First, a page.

And he’s tapped into a network of fellow nonprofits and sources of support — including the offices of city Councilman Gil Cedillo and county Supervisor Hilda Solis — because there was no need to reinvent the wheel.
He’s also never stopped asking for neighborhood input. This Tuesday, when I arrived for the food distribution, it started with a listening session. Quite a few people asked for more free chili and tomato plants. One woman expressed her gratitude and said that she hadn’t worked or paid her rent in three months.
Yanira Ruiz later told me she hasn’t been able to make money either cleaning houses or driving for Uber since the virus arrived, and her landlady — who like her comes from El Salvador — harasses her relentlessly for the rent money. When I mentioned that to Taubman, he immediately made a note to give people at a future distribution information about tenants’ rights and rent forgiveness.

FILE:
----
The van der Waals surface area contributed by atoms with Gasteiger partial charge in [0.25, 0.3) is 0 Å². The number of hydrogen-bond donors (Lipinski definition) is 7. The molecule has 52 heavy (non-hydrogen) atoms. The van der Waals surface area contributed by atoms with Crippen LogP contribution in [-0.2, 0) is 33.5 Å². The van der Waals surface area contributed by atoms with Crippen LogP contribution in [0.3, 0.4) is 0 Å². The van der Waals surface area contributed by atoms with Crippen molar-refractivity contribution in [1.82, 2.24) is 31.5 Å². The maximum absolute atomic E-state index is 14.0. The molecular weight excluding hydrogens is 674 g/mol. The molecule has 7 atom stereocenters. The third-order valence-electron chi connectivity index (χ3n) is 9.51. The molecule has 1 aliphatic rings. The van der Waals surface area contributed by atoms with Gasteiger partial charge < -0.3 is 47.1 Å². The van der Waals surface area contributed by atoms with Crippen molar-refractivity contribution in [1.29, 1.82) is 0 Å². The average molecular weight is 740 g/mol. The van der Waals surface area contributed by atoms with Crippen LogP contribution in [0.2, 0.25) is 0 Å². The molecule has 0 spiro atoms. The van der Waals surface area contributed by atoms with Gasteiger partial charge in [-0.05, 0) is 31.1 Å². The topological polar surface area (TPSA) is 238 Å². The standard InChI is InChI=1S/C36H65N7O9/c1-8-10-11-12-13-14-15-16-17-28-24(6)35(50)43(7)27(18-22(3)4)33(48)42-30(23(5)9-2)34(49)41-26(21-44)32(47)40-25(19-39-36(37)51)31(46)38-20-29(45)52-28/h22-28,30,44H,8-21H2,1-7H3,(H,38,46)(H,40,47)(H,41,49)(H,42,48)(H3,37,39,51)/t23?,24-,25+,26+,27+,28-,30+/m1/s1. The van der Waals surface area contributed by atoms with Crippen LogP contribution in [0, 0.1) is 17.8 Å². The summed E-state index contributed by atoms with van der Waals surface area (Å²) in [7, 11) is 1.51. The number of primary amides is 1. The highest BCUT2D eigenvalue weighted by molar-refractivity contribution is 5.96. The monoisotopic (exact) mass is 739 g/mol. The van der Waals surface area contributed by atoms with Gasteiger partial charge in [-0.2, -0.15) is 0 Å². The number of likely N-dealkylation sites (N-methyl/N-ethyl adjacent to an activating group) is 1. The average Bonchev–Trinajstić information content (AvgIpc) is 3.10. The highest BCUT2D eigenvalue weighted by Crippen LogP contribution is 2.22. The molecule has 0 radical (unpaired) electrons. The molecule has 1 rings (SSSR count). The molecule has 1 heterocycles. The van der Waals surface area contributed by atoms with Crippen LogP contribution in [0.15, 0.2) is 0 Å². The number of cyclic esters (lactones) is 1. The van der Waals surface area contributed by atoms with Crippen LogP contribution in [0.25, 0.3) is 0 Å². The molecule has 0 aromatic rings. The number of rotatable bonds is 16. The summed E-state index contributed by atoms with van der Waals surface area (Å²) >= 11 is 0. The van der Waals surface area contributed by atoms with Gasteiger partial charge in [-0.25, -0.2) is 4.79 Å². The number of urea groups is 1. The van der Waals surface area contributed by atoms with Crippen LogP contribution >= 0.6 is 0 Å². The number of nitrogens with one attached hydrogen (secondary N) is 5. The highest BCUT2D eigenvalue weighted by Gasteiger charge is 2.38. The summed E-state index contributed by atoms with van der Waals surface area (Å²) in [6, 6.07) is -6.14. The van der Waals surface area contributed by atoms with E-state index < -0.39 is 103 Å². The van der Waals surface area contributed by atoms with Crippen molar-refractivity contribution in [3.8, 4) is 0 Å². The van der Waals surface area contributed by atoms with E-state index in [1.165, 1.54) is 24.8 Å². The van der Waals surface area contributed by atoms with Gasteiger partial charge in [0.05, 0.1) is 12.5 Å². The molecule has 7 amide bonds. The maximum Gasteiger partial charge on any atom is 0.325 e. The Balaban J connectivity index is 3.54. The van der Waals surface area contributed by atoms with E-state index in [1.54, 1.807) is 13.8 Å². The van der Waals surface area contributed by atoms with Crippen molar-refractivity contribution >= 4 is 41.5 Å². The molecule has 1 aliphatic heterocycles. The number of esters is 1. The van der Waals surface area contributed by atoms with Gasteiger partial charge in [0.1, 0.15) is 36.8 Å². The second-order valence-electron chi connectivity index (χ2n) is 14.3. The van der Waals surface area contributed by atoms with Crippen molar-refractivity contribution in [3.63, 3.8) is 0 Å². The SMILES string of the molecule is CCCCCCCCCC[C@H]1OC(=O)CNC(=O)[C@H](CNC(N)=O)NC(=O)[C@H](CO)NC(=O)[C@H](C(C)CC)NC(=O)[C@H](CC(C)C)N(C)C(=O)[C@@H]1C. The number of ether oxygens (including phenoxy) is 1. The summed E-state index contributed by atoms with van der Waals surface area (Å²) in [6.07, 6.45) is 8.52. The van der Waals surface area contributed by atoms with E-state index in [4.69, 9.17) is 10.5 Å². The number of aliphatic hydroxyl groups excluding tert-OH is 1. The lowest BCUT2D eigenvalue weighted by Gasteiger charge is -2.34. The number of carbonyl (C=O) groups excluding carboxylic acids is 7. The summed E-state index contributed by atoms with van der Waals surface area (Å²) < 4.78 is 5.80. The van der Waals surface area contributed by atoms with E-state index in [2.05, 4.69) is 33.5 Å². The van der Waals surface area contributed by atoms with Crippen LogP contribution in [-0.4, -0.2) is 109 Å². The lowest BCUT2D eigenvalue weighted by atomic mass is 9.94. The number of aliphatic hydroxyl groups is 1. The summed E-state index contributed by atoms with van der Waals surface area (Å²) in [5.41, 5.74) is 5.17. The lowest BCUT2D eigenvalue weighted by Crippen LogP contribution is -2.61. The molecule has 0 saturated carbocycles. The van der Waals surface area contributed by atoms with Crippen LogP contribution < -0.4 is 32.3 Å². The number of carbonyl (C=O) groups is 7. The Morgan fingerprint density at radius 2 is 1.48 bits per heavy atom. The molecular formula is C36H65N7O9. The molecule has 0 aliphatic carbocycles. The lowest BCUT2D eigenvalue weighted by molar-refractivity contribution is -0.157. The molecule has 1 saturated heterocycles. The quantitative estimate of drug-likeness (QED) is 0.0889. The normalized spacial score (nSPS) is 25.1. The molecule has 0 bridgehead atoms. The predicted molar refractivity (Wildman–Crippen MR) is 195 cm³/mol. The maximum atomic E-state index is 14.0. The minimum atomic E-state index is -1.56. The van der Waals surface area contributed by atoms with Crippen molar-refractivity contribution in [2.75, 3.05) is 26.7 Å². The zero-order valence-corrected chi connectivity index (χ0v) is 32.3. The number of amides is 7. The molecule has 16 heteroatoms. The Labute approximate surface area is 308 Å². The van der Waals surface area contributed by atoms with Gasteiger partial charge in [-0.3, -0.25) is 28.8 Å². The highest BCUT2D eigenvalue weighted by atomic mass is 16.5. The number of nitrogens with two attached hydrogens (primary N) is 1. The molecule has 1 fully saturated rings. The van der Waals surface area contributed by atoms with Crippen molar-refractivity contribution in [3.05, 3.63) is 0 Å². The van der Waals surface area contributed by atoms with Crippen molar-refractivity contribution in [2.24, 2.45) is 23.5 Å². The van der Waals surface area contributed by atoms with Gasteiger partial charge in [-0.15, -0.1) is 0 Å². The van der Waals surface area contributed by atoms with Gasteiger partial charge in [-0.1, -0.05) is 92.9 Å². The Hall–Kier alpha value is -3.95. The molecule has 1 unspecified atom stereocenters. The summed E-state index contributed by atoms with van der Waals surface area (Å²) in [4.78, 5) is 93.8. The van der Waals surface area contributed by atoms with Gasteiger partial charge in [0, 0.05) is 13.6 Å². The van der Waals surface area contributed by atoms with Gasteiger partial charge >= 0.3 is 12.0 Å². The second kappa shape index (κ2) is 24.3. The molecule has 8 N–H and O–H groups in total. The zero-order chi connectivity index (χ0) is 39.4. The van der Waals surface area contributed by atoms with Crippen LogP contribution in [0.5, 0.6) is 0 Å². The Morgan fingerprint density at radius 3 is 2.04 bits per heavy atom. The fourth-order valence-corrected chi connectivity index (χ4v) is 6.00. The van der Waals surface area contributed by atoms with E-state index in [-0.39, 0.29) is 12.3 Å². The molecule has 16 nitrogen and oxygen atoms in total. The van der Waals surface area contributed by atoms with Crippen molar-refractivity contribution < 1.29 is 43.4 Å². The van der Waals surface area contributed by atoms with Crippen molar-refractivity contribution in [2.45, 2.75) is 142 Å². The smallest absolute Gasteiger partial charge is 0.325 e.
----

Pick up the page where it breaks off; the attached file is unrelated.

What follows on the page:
All of this, of course, still adds up to baby steps in helping empower people to better help themselves. That, rather than handouts, has become Taubman’s ultimate, much more complex goal.
His daughter Abby, 30, now a county social worker, who has spent the last three years as an activist with White People 4 Black Lives, said she thinks there are a lot of people out there at the moment with “white savior complex,” who need to spend more time in self-reflection before they venture out with their plans to remake the world. The kind of societal changes people are now talking about “take lifetimes and lifetimes of work,” she said.
Work that starts, I think, with loving your neighbor by first taking the time to get to know your neighbor.